Networked digital data has inspired an exciting era of innovation. But the reality for most civil society organizations is that governing these resources safely, ethically and effectively is an extreme challenge.
A key obstacle to unleashing the social benefits of digital data involves the development of trusted intermediaries for sharing and aggregating data. Many variations on “trusted data intermediaries” have emerged in the last decade.
How can companies engage their employees in smarter, more informed charitable giving? With new data sets, online volunteering and information sources, and ever-more networking tools, there are many opportunities to experiment with employee giving programs.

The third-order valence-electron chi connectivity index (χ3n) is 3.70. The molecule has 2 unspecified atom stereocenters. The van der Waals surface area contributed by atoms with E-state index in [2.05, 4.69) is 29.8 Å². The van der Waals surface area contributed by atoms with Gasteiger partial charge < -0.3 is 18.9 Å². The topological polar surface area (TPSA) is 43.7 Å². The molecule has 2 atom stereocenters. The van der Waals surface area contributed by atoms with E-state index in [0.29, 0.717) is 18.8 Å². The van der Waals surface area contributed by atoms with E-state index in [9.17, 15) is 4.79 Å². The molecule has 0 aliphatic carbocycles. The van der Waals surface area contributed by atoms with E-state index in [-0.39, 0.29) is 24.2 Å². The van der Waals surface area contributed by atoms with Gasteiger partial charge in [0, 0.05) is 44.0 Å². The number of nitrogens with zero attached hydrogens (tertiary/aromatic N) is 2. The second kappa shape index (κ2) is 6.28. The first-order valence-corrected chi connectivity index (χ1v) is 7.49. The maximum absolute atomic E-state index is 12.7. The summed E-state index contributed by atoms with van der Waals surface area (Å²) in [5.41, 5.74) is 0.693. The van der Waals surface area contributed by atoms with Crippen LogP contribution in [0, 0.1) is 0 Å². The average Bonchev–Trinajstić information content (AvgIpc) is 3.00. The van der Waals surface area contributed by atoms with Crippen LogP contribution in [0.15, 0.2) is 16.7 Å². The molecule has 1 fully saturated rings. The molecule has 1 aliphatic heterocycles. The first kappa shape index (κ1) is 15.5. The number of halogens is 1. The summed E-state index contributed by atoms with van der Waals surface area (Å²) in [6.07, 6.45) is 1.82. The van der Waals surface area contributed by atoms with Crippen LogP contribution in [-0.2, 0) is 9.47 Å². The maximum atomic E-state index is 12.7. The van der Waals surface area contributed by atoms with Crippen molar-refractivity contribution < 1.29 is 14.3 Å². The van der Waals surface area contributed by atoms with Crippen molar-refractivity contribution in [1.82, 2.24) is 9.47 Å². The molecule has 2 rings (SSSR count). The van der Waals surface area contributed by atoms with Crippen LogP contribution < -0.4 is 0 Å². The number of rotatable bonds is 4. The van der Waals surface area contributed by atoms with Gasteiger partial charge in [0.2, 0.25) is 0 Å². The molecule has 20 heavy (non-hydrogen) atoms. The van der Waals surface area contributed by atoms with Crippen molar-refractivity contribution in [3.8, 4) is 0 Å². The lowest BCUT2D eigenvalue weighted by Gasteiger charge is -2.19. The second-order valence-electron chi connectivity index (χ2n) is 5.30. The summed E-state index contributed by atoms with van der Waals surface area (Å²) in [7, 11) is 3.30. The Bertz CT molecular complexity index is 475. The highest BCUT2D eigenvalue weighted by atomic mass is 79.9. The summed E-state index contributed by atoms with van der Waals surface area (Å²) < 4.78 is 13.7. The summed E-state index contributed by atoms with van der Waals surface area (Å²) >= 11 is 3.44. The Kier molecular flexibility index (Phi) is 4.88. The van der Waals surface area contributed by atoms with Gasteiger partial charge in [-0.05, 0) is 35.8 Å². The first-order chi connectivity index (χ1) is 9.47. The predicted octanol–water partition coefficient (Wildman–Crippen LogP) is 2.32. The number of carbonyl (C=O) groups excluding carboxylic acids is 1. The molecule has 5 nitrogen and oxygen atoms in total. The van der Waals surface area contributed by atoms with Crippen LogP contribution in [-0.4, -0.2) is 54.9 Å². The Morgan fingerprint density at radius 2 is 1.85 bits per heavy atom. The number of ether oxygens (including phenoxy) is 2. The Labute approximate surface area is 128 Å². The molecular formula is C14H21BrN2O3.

This book project brought together expert philosophers, sociologists, political scientists, historians, and legal scholars to ask fundamental and pressing questions about philanthropy’s role in democratic societies.
In an age when data and communications infrastructure undergird everything we do, many nonprofits and civil society organizations are seeking ways to responsibly govern the data they collect from, by, and of the communities they serve.
Digital data – from remote sensors, research, communications tools, donated human tissue and other sources – are becoming a key resource for social change in a number of settings. Using data well and ethically requires new skills, new thinking, and new codes of practice.
Individuals have at least four distinct ways to use their private financial resources for public purpose. We track these revenue flows separately and rarely consider the intersections and dynamics between them.